Today I was commissioned to make a quote “pretty” so it could be hung up in an office. I ended up liking it so much that I ordered a poster print for myself too. The quote is from Steve Jobs’ 2005 Stanford commencement speech and the picture is my own.

Jobs commencement speech

Sometimes life hits you in the head with a brick. Don’t lose faith. I’m convinced that the only thing that kept me going was that I loved what I did. You’ve got to find what you love. And that is as true for your work as it is for your lovers. Your work is going to fill a large part of your life, and the only way to be truly satisfied is to do what you believe is great work. And the only way to do great work is to love what you do. If you haven’t found it yet, keep looking. Don’t settle.

I’m so glad I trusted myself enough to leave grad school and start Science Refinery (learn more about me here) so I could continue doing what I love–helping people improve their writing, posters, talks, job applications, and more.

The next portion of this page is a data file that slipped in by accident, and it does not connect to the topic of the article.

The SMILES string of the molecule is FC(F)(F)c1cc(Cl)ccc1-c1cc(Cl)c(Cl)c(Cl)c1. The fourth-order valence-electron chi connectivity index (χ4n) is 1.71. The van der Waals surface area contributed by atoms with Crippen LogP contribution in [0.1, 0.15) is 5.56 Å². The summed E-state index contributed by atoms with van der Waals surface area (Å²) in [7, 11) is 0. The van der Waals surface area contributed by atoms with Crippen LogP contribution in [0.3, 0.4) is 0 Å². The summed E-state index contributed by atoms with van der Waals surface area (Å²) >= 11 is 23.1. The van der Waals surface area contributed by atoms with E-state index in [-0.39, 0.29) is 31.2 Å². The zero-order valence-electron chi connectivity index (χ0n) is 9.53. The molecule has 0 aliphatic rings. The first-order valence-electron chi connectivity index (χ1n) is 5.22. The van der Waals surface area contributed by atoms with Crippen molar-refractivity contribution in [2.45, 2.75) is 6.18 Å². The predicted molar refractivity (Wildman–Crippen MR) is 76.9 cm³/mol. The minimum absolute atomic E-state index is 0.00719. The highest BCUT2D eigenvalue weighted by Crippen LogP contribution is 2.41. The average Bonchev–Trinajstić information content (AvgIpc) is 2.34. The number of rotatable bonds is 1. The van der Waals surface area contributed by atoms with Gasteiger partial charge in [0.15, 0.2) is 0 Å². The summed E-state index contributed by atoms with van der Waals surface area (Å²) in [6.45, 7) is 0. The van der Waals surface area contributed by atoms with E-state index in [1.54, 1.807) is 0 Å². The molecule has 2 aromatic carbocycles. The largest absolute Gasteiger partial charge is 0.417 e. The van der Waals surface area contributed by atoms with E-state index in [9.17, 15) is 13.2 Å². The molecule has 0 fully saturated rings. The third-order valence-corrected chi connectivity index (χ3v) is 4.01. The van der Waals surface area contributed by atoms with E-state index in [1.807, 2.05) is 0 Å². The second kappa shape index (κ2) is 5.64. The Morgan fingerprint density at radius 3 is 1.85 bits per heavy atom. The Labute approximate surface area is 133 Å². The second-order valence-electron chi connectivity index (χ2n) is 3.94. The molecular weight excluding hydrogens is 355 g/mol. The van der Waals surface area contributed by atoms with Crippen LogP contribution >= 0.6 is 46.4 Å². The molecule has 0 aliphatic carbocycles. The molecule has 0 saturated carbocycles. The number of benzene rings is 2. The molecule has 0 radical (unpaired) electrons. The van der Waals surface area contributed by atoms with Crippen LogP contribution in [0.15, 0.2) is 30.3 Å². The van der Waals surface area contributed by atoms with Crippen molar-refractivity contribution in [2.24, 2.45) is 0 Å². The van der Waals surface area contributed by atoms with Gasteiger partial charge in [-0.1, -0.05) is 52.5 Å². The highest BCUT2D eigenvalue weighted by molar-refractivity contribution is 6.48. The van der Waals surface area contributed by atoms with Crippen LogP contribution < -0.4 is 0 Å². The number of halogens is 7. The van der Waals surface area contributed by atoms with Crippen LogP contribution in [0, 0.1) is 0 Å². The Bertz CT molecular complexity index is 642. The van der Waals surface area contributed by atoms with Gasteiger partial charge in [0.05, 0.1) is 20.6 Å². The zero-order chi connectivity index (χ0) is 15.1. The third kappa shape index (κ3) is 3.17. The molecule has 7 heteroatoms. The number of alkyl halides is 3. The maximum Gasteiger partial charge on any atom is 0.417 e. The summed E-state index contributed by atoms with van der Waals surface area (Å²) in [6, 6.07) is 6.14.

Are you settling right now? If so, Steve Jobs and I agree: keep looking.

“Science Journal Publication”: Don’t fall for this OA scam

In checking my Spam folder today (I always make sure something legitimate didn’t slip through the cracks before deleting them all), I found a suspicious message. It was soliciting submissions for an open-access journal. There were many red flags, from the numerous spelling mistakes to only using the acronym SJP for their name.